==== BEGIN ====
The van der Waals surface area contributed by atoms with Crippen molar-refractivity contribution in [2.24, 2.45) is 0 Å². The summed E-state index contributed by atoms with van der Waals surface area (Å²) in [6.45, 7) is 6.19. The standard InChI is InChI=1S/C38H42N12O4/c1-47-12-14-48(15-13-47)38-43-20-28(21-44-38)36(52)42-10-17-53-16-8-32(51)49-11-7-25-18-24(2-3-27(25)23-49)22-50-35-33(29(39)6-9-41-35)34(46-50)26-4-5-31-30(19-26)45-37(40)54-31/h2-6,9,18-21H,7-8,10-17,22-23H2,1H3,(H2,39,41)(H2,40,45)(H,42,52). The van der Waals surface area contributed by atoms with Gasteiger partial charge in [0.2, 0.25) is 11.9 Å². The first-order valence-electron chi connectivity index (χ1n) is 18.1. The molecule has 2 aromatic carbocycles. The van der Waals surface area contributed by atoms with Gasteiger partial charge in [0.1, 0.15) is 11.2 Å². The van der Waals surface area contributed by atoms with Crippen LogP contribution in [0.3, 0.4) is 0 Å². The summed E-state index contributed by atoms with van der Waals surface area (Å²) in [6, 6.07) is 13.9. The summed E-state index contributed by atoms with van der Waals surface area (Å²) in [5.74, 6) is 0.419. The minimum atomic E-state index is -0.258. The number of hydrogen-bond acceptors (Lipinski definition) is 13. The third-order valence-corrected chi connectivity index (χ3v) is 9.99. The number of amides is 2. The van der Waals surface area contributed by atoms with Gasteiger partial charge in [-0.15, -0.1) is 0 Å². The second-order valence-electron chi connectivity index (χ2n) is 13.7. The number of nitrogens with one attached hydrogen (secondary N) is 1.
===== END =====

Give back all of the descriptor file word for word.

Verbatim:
The van der Waals surface area contributed by atoms with Crippen molar-refractivity contribution in [2.24, 2.45) is 0 Å². The summed E-state index contributed by atoms with van der Waals surface area (Å²) in [6.45, 7) is 6.19. The standard InChI is InChI=1S/C38H42N12O4/c1-47-12-14-48(15-13-47)38-43-20-28(21-44-38)36(52)42-10-17-53-16-8-32(51)49-11-7-25-18-24(2-3-27(25)23-49)22-50-35-33(29(39)6-9-41-35)34(46-50)26-4-5-31-30(19-26)45-37(40)54-31/h2-6,9,18-21H,7-8,10-17,22-23H2,1H3,(H2,39,41)(H2,40,45)(H,42,52). The van der Waals surface area contributed by atoms with Gasteiger partial charge in [0.2, 0.25) is 11.9 Å². The first-order valence-electron chi connectivity index (χ1n) is 18.1. The molecule has 2 aromatic carbocycles. The van der Waals surface area contributed by atoms with Gasteiger partial charge in [0.1, 0.15) is 11.2 Å². The van der Waals surface area contributed by atoms with Crippen LogP contribution in [0.3, 0.4) is 0 Å². The summed E-state index contributed by atoms with van der Waals surface area (Å²) in [6, 6.07) is 13.9. The summed E-state index contributed by atoms with van der Waals surface area (Å²) in [5.74, 6) is 0.419. The minimum atomic E-state index is -0.258. The number of hydrogen-bond acceptors (Lipinski definition) is 13. The third-order valence-corrected chi connectivity index (χ3v) is 9.99. The number of amides is 2. The van der Waals surface area contributed by atoms with Gasteiger partial charge in [-0.15, -0.1) is 0 Å². The second-order valence-electron chi connectivity index (χ2n) is 13.7. The number of nitrogens with one attached hydrogen (secondary N) is 1.